Archive for September, 2011

Living the Assassination Vacation

My wife and I are wandering around downtown DC, looking for a place to get a quick lunch.  The conveyor belt sushi place we wanted to try was opening late, and she wasn’t much in the mood for sushi anyway.  So we pull out a Pre, see what’s around, and end up at a Chinese/Japanese place a few blocks away that promises both fantastic sushi for me and the cooked fare she’s more interested in.

Outside the restaurant is a historical marker.  I point excitedly.  “This is the place!”

We go inside as I try to explain my excitement.  The marker outside informs us that we’re about to have fusion Asian cuisine in a building that was once the Mary Surratt boarding house.  It was in that building that the plan to first kidnap Lincoln was crafted, and where the plan evolved from kidnapping him to decapitating the government by assassinating Lincoln, Andrew Johnson, and Secretary of State William H. “Let’s Buy Alaska” Seward.  Surratt was the only woman involved in the plot who would end up being marched up the gallows, executed alongside three other conspirators.

This isn’t what excited me about the place.

Nope, I was excited because this was the place.  The one Sarah Vowell talked about, the one from Assassination Vacation.

I have few books that I consider favorites, that I go back to time and again.  Assassination Vacation, specifically the audiobook, is one of them.  I’ve read the text once, but I’ve listened to the book probably a dozen times.  It’s what I listened to as I hiked the Memorial Bridge from the Arlington National Cemetery to attend Barack Obama’s inauguration, chosen because I was staring at the Lincoln Monument, and a large part at the beginning of the book talks about the structure.  It was only later that I considered a book about presidential assassinations was perhaps not the best choice for that morning.

But it’s part of the history of the area.  It’s part of what it is to live so close to the District.  The place is covered by history, it is history.  Certainly other cities have their historic elements, their old towns, their colonial areas, but no city to me feels more like walking immersed in history like walking around downtown DC.  Even when I’m doing something silly, like participating in the Post Hunt, there’s still the Surratt House.  There’s Ford’s Theater.  There’s the little house across the street where Lincoln died.  There’s all the little things talked about in such loving detail in that book I love so much.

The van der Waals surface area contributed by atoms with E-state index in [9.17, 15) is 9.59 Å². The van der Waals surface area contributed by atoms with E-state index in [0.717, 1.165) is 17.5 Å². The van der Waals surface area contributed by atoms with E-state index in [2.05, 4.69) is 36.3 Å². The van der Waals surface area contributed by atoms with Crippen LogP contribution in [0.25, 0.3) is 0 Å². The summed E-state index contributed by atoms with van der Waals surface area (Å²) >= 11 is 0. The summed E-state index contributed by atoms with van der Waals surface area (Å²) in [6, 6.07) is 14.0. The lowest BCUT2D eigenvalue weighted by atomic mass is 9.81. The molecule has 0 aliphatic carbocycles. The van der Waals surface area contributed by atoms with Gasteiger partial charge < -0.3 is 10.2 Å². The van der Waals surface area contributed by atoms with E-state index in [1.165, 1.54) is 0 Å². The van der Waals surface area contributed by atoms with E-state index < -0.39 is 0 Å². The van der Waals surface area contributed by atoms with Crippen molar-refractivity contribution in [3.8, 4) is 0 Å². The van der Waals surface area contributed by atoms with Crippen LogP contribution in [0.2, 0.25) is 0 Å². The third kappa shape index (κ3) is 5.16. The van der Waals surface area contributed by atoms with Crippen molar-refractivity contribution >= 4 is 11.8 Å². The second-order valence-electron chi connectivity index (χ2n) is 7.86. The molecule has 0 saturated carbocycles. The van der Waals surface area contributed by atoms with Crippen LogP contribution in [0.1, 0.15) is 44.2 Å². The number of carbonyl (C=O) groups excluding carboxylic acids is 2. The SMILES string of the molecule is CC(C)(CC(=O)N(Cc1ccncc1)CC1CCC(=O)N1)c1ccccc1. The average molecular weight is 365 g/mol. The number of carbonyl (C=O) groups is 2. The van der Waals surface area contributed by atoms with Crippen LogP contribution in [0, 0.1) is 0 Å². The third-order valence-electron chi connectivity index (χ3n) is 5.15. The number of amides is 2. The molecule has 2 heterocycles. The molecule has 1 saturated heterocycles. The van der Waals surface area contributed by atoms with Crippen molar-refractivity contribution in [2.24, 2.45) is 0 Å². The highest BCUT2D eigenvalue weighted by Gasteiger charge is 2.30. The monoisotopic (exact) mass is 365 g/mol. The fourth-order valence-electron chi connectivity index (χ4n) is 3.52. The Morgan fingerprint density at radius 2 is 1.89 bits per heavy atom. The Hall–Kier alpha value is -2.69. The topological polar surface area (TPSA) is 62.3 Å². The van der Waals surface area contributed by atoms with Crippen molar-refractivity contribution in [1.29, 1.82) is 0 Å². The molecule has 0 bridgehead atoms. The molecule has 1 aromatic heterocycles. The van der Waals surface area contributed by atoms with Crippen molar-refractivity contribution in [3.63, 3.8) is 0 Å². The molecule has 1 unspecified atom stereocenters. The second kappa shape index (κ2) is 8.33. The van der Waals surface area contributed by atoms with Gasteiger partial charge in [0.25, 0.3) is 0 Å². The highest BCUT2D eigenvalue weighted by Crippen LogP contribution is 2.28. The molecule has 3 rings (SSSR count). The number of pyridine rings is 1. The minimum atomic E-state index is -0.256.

This came back up two weekends ago as we returned from the Charlotte Hall Farmer’s Market.  Driving there I had seen a sign that got me excited.  “Mudd House.”  I’d known from the book it was in an out-of-the-way part of Maryland, tough to get to.  One of those you have to know where it is things.  This is where Booth came after the assassination, leg broken, to get medical attention.  Vowell actually mentions its geographic obscurity to bust the myth that Mudd had nothing to do with the assassination, that this was too remote of a location to just randomly stumble upon.  I mean, it is right there on Samuel Mudd Road, I’m not sure how anyone could miss it.

There was a Confederate flag flying, and a bus tour departing (“Booth Escape Route Tour” according to name badges).  We stopped because we had to stop, it was a part of the Booth/Lincoln story that permeates the DC area we hadn’t yet been to.  The tour doesn’t try to hide Mudd’s involvement, his guilt in the affair.  He was a southern sympathizer, a common thing in occupied Civil War Maryland.  Hell, the state song “Maryland My Maryland” was written at the time and is a call for secession.

I’m not sure in the end whether going to all these sites is about retracing Booth, or retracing Vowell.  The book’s odd premise of doing presidential assassination tours has changed into being almost a meta tour for my wife and I.  Let’s go see the things that Sarah Vowell saw putting the book together, perhaps just to get a better perspective on the stories that she tells.  We don’t actively seek them out, but we stumble upon them, and really that’s the fantastic part about living in this area, that there is history just waiting to be tripped over.

And the Surratt House restaurant?  It’s called Wok and Roll, 604 H Street NW.  It really is quite good.

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Mercurial Mercury

I went to school in the mid 80s to mid 90s.  At that time most of what there was to know about the general natures of the planets were known.  Mars was a lifeless rock.  Venus was a hellacious greenhouse.  The asteroids were chunks of rock that never became a planet, not a planet that blew apart.  We had gas giants.  We had Pluto.  And then there was the great unknown abyss.  Really, the further one got from the sun, the less was known.  There certainly had to be something out there, something a little farther than Pluto, but we weren’t taught about Oort Clouds and Kuiper Belts.

We were taught that the moon was tidally locked to the earth, which is why we always see the same face.

And we were taught that Mercury was tidally locked to the sun.